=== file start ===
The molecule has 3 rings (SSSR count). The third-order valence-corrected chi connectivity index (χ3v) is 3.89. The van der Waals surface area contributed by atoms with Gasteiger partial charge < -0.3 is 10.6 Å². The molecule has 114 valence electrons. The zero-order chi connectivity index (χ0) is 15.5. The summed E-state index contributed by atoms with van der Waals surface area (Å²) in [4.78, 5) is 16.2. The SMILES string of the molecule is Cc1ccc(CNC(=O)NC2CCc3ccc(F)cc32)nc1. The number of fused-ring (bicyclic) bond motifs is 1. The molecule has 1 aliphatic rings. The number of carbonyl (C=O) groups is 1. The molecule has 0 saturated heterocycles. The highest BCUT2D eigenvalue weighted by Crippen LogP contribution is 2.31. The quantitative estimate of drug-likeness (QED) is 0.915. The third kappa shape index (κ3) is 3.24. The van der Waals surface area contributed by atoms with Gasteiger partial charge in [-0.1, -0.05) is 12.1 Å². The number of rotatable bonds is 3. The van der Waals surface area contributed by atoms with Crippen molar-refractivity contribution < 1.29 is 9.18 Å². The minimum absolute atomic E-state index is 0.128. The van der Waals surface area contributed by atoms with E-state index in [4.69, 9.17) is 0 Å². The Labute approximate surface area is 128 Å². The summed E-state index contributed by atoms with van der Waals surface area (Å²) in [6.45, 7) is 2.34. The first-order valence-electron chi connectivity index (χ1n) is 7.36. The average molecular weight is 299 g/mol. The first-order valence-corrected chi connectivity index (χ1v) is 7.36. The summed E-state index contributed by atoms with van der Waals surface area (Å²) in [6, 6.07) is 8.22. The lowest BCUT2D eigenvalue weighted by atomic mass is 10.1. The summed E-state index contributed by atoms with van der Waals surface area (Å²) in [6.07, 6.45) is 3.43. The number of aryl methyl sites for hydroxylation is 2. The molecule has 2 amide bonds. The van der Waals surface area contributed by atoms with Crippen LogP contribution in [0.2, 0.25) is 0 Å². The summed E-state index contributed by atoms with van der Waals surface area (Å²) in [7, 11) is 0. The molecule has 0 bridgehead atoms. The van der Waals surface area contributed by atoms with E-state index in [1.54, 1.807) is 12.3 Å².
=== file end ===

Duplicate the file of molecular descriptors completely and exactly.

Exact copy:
The molecule has 3 rings (SSSR count). The third-order valence-corrected chi connectivity index (χ3v) is 3.89. The van der Waals surface area contributed by atoms with Gasteiger partial charge < -0.3 is 10.6 Å². The molecule has 114 valence electrons. The zero-order chi connectivity index (χ0) is 15.5. The summed E-state index contributed by atoms with van der Waals surface area (Å²) in [4.78, 5) is 16.2. The SMILES string of the molecule is Cc1ccc(CNC(=O)NC2CCc3ccc(F)cc32)nc1. The number of fused-ring (bicyclic) bond motifs is 1. The molecule has 1 aliphatic rings. The number of carbonyl (C=O) groups is 1. The molecule has 0 saturated heterocycles. The highest BCUT2D eigenvalue weighted by Crippen LogP contribution is 2.31. The quantitative estimate of drug-likeness (QED) is 0.915. The third kappa shape index (κ3) is 3.24. The van der Waals surface area contributed by atoms with Gasteiger partial charge in [-0.1, -0.05) is 12.1 Å². The number of rotatable bonds is 3. The van der Waals surface area contributed by atoms with Crippen molar-refractivity contribution < 1.29 is 9.18 Å². The minimum absolute atomic E-state index is 0.128. The van der Waals surface area contributed by atoms with E-state index in [4.69, 9.17) is 0 Å². The Labute approximate surface area is 128 Å². The summed E-state index contributed by atoms with van der Waals surface area (Å²) in [6.45, 7) is 2.34. The first-order valence-electron chi connectivity index (χ1n) is 7.36. The average molecular weight is 299 g/mol. The first-order valence-corrected chi connectivity index (χ1v) is 7.36. The summed E-state index contributed by atoms with van der Waals surface area (Å²) in [6, 6.07) is 8.22. The lowest BCUT2D eigenvalue weighted by atomic mass is 10.1. The summed E-state index contributed by atoms with van der Waals surface area (Å²) in [6.07, 6.45) is 3.43. The number of aryl methyl sites for hydroxylation is 2. The molecule has 2 amide bonds. The van der Waals surface area contributed by atoms with Crippen LogP contribution in [0.2, 0.25) is 0 Å². The summed E-state index contributed by atoms with van der Waals surface area (Å²) in [7, 11) is 0. The molecule has 0 bridgehead atoms. The van der Waals surface area contributed by atoms with E-state index in [1.54, 1.807) is 12.3 Å².